'The Destructors' (1954)
‘The Destructors’ was the first Graham Greene story I ever read, and I became slightly obsessed with it in an awkward teenager filled with rage sort of way. In it, a gang of London bombsite boys are galvanised by a newcomer to move away from their everyday ‘Beano’ style exploits and to undertake a far more ambitious and anarchic project: the utter demolition of a Christopher Wren designed house.
The story may be full of fun things like kids sawing through bannisters and hitting bathroom fittings with sticks but it has a surprisingly sombre and reflective tone. The architect of the scheme is a middle class boy called Trevor, although the gang have shortened his name to ‘T’ out of respect. Unlike most of the boys, he knows things, but, rather than be a potential victim because of this, he turns his knowledge to a use that even the thickest members of the gang can appreciate. Blackie, the group’s leader, assumes that T is motivated by hatred of the houses owner, a lonely, sour man they call ‘Old Misery’, but T’s explanation is far more ambiguous:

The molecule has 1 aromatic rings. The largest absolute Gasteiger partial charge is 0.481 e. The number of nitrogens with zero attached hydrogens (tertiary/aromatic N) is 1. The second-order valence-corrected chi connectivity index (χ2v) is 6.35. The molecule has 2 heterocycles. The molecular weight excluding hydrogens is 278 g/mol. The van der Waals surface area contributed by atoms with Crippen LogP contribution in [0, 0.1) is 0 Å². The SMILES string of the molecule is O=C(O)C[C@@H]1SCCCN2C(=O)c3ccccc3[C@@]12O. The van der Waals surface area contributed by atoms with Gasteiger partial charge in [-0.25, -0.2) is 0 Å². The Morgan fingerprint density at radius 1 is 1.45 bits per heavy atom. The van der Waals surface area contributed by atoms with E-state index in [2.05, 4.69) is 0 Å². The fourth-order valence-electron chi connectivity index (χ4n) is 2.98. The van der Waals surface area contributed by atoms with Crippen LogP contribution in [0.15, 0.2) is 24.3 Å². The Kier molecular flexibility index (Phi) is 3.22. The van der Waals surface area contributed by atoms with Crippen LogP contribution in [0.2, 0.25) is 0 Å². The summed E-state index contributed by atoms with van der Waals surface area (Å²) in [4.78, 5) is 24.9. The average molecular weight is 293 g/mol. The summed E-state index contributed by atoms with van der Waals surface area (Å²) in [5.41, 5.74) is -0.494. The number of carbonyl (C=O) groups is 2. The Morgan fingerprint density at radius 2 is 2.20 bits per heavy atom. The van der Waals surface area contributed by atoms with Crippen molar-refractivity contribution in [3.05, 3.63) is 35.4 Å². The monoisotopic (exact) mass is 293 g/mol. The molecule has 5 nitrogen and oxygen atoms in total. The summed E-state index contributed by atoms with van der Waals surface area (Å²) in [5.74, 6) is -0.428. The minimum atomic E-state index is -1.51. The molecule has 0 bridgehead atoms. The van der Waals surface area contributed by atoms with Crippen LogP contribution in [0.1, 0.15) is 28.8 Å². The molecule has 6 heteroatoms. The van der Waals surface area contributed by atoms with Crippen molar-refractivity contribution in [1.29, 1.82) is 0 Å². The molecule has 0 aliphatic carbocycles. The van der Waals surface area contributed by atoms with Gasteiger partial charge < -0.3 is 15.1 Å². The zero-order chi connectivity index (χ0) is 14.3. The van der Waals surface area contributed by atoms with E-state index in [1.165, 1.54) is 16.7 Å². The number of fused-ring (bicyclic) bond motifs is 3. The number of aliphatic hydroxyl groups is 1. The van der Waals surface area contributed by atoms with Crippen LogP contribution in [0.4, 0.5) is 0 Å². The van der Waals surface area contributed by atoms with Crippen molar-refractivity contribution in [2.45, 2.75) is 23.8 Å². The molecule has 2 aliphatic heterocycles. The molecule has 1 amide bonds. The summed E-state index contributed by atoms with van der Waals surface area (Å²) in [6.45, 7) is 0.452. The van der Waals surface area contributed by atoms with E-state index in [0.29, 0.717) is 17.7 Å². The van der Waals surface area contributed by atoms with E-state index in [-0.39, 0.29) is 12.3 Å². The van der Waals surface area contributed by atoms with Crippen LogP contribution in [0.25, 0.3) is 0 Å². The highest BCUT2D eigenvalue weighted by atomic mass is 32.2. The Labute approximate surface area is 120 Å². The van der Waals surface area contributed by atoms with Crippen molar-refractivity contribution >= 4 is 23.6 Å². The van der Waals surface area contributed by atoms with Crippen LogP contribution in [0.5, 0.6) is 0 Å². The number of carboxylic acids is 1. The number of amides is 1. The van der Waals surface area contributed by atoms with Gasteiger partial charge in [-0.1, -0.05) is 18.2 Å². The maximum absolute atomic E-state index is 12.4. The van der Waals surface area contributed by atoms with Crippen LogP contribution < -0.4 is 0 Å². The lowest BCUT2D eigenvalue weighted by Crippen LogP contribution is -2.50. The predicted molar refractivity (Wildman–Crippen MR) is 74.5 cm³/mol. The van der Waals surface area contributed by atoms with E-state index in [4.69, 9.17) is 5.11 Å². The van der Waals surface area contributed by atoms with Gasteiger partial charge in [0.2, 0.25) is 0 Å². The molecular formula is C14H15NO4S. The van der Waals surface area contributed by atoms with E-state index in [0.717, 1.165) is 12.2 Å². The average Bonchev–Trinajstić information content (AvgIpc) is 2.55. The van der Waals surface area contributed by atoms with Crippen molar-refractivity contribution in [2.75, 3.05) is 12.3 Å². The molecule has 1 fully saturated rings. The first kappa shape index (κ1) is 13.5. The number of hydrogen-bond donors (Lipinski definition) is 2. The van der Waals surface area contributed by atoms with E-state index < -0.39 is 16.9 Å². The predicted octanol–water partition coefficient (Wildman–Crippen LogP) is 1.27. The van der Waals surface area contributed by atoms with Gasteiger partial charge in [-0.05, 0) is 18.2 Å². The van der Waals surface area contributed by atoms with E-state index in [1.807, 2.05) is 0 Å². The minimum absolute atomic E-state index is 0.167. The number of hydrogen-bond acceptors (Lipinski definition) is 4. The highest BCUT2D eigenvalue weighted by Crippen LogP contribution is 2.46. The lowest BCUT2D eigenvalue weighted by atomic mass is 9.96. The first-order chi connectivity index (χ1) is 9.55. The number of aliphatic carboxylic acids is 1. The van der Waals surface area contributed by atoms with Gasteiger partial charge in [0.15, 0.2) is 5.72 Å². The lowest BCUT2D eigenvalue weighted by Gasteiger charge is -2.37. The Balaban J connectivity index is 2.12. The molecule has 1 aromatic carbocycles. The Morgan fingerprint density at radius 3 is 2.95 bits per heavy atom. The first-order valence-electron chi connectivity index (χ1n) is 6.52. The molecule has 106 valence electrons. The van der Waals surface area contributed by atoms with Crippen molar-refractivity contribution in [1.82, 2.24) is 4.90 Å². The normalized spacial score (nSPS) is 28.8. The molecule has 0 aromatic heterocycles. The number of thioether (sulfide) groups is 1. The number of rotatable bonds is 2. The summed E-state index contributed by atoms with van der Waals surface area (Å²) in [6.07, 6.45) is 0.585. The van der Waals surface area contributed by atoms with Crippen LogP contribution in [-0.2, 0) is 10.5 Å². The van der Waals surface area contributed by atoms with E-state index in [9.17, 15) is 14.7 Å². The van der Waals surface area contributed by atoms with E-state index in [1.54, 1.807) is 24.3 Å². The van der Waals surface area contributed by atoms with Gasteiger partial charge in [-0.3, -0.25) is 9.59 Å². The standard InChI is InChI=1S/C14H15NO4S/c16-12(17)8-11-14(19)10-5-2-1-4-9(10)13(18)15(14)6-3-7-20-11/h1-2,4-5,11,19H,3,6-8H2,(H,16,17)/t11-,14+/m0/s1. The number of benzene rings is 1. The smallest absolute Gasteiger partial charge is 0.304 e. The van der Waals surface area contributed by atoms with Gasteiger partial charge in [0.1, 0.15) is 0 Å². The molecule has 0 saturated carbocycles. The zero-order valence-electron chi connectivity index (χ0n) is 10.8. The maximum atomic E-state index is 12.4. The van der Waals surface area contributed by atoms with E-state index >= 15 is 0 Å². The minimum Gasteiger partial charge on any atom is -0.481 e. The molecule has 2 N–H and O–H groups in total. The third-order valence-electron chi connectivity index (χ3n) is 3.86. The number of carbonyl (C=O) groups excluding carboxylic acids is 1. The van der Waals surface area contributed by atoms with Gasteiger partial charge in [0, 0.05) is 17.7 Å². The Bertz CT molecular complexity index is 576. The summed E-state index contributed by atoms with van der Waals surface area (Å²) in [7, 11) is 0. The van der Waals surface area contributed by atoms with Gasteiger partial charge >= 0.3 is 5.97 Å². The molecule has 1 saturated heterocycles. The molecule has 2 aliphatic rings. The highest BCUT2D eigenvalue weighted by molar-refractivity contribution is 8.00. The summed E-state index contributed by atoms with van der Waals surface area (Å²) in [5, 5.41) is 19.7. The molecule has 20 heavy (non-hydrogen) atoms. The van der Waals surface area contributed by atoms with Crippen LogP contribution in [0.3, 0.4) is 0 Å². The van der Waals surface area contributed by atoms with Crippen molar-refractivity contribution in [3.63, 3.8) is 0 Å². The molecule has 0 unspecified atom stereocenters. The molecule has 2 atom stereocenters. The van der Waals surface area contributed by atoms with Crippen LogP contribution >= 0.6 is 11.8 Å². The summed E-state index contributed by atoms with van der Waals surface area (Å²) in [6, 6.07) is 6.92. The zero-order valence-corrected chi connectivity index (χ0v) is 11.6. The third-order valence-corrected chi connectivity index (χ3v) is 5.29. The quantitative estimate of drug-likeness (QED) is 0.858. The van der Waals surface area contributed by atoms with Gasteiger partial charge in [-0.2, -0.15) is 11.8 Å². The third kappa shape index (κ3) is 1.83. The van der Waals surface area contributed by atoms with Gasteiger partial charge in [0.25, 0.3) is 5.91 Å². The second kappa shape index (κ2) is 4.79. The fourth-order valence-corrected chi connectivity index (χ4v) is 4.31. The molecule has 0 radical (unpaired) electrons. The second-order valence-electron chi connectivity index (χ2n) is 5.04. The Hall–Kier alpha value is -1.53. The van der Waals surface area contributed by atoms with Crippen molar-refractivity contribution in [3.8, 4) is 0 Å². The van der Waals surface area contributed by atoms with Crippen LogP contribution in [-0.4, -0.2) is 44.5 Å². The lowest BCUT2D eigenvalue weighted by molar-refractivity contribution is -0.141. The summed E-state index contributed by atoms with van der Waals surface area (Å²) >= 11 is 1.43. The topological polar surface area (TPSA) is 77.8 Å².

‘All this love and hate, it’s soft, it’s hooey. There’s only things, Blackie’.
This extends to the gang destroying all of Old Misery’s possessions – Blackie and T even set fire to his savings, watching the notes burn one by one. T isn’t quite as ambivalent as he makes out, however – he hints at a troubled home life, and is a classic outsider, so he is obviously driven by something more personal, even if he doesn’t know what it is . When Old Misery returns unexpectedly the gang turn on T in an instant and attempt to abandon the demolition – although Blackie understands enough of what it will do for the gang’s reputation to step in and ensure that they follow the plan through to its ultimate conclusion.
As the last brick falls, and the dust settles, Old Misery stands aghast at the devastation of his home, his life. A lorry driver who has unknowingly helped effect the collapse of the house by pulling it down with a rope attached to his vehicle stifles a giggle and says ‘I’m sorry, Mr.Thomas – but you have to admit it’s funny’. In Greeneland, it's hilarious.